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Museum of History: The lessons of the Middle Ages resonate today in new exhibition

From the fall of the Roman Empire in about 400 AD to the start of the Renaissance in about 1500, lies a span of years that looks like a dark age … a time when lives were seemingly nasty, brutish and short.

There certainly was a lot of that in the Middle Ages (remember the Black Death?), but it was also a time in which many of the institutions with us today were begun from universities to churches, cities, fashion and the nation state.

That really is the point of the eye-opening exhibition Medieval Europe – Power and Splendour which opens to the public on Friday.

More than 200 artifacts show the depth of the creative and political culture that emerged in Europe after the fall of Rome to the invading tribes that left Asia and crossed into Europe in the time. There are pieces of armour, tapestries, small exquisite pieces of jewelry, sculptures and other items that hint at the diversity of the cultural output of Europeans of the time.

It was a time of great kings such as Charlemagne and Richard II of England. Churches such as Notre Dame and Westminster Abbey were built in this time.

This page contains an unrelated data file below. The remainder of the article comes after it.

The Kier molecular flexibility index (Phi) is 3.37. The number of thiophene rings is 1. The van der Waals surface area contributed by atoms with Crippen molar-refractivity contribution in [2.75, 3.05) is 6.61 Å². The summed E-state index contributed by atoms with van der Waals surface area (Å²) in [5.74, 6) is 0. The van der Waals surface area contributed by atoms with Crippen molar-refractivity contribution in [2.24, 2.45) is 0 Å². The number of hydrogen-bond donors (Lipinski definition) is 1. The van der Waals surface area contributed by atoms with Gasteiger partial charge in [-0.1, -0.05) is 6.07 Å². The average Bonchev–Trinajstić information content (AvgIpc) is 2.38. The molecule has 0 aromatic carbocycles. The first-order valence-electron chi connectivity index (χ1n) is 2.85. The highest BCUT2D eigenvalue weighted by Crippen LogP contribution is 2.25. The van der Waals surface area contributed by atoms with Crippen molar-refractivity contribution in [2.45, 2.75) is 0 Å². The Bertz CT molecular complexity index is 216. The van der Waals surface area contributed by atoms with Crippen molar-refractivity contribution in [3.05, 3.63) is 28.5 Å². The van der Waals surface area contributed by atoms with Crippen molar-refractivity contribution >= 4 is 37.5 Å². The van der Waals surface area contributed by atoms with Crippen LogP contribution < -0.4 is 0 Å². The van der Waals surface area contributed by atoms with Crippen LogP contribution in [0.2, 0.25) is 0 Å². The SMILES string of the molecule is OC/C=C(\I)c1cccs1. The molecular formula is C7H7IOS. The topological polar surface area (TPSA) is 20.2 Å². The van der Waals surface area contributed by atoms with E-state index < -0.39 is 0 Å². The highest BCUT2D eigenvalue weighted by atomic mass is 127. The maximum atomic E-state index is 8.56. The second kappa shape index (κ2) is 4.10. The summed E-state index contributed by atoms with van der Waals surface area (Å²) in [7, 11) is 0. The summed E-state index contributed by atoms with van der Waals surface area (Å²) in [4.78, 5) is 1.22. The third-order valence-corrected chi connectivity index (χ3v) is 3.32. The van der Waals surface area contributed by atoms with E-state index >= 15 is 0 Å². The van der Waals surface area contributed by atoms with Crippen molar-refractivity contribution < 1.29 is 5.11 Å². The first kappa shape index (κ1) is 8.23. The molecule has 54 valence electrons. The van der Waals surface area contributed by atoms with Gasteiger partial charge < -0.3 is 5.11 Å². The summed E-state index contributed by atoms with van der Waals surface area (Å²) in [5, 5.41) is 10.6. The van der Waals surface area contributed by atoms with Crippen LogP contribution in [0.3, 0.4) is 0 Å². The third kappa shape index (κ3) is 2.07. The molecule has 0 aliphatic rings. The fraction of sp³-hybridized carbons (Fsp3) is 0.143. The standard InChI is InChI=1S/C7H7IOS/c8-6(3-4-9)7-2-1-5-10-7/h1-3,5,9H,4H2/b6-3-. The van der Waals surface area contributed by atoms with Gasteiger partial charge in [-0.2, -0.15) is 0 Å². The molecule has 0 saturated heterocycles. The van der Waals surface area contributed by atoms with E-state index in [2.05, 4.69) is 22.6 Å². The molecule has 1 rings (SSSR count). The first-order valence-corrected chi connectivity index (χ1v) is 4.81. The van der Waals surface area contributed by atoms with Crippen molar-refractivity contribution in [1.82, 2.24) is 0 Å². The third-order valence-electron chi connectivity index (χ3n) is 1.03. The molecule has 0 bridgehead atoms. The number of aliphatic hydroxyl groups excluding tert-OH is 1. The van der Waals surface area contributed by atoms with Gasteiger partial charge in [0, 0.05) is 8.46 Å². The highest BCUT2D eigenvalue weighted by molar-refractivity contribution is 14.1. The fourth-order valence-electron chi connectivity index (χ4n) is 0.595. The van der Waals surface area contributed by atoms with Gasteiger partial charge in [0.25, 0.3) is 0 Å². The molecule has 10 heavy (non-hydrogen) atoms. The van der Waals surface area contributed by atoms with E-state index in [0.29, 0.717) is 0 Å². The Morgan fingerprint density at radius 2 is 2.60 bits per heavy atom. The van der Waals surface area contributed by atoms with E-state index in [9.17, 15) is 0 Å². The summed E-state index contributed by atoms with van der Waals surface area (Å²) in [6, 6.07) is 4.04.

The exhibition was assembled by the British Museum in London and the pieces of the past come from other institutions as well, including the Victoria and Albert Museum in London, Eng., the Royal Armouries in London, the National Gallery of Canada, McGill University and the Canadian Museum of History. This will be the only appearance in North America of this show which has also been seen in Queensland, Australia and in three locations in Spain. About 350,000 people have viewed it so far. The British Museum is actively sharing the artifacts of its collection around the world as part of its mandate of being a museum of the world for the world. The two museums have been planning this particular show for about the past four years.

‘The Middle Ages have been viewed as a period that was backward and stagnant (in the wake of the fall of the Roman Empire),” said Jean-Marc Blais, director general of the Canadian Museum of History, before a media preview of the show on Wednesday. “It was actually a vibrant place, a civilization on the move.”

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